out of Five
Running time: 94
This rousing and tormented monochrome tale of a deadbeat gangster making an unusual odyssey through his haunted home is sordid, sinister and bafflingly brilliant.
What’s it all about?
Directed by Guy Maddin, Keyhole stars Jason Patric as Ulysses Pick, a deadbeat gangster returning home after a long hiatus accompanied by two teenagers: Denny (Brooke Palsson), a drowned girl who is slowly and mysteriously returning back to life and his son, Manners (David Wontner), who he doesn’t recognise. Arriving back at his marital home, Ulysess must make a domestic odyssey through his weird and wonderful house, which is haunted by dead relatives to reach his former marriage bedroom. There, Hyacinth (Isabella Rosselini), his sick wife waits with Ulysses’ arch-enemy Chang (Johnny Chang). Part inspired by Gaston Bachelard’s 1958 book, The Poetics of Space, and Homer’s Odyssey, Keyhole is a mysterious thriller exposing and blending dreams with waking life.
Narrated by the sinister-voiced Calypso (Louis Negin), a naked elderly man who’s chained to Hyacinth’s bed on the top floor of the house, Keyhole is a completely perplexing thriller with no real sense of structure or sanity…but this is all part of its charm. Through his film-long quest, Ulysses encounters everything explicit and eccentric that you can imagine: from bicycle-powered torture instruments to sordid paraphernalia and each turn of events is magical, mysterious and perhaps, even make-believe.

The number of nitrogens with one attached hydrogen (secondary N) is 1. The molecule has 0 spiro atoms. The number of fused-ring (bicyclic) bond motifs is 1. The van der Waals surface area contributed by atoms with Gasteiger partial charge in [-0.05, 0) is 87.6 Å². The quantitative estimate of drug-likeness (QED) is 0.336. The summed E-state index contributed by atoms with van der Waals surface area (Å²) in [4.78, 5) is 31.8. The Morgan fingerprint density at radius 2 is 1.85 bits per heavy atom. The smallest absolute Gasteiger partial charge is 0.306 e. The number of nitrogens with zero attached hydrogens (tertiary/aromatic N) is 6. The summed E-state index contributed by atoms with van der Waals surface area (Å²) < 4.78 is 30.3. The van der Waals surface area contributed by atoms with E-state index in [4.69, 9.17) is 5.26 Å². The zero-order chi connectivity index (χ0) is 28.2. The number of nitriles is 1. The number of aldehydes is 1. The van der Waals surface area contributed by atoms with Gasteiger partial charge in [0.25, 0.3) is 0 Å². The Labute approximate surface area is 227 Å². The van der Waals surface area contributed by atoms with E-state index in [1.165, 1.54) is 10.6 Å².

Ulysses himself is a terrific lead character and Jason Patric as the lovable anti-hero brings him to life with a seductive and charming masculine performance that oozes cool and sensibility. The rest of the cast are also terrific: Brooke Palsson in her feature debut is promising as the drowning deadweight Denny and Isabella Rossellini is expectedly infectious in her role as the vulnerable and slightly unhinged Hyacinth.
The cinematography is brilliant; monochrome shots lurk and fade out to create the film’s fantastically haunted visual setting, which is amplified by the backdrop of crashing thunder outside and the idiosyncratic oddball extras of prostitutes and general no-gooders. Keyhole could arguably be labelled as a pretentious jumble of mismatched scenes, a David Lynch inspiration gone too far, perhaps, and it does throw cancer around rather lightly; but, naysayers are missing the simple fact that this is a mysterious and fascinating horror show of enthralment, enchantment and entertainment.
Enchanting, eerie and ever so brilliant, with its great characters and delightfully daft storyline, Keyhole is a mysterious horror thriller that you just have to see.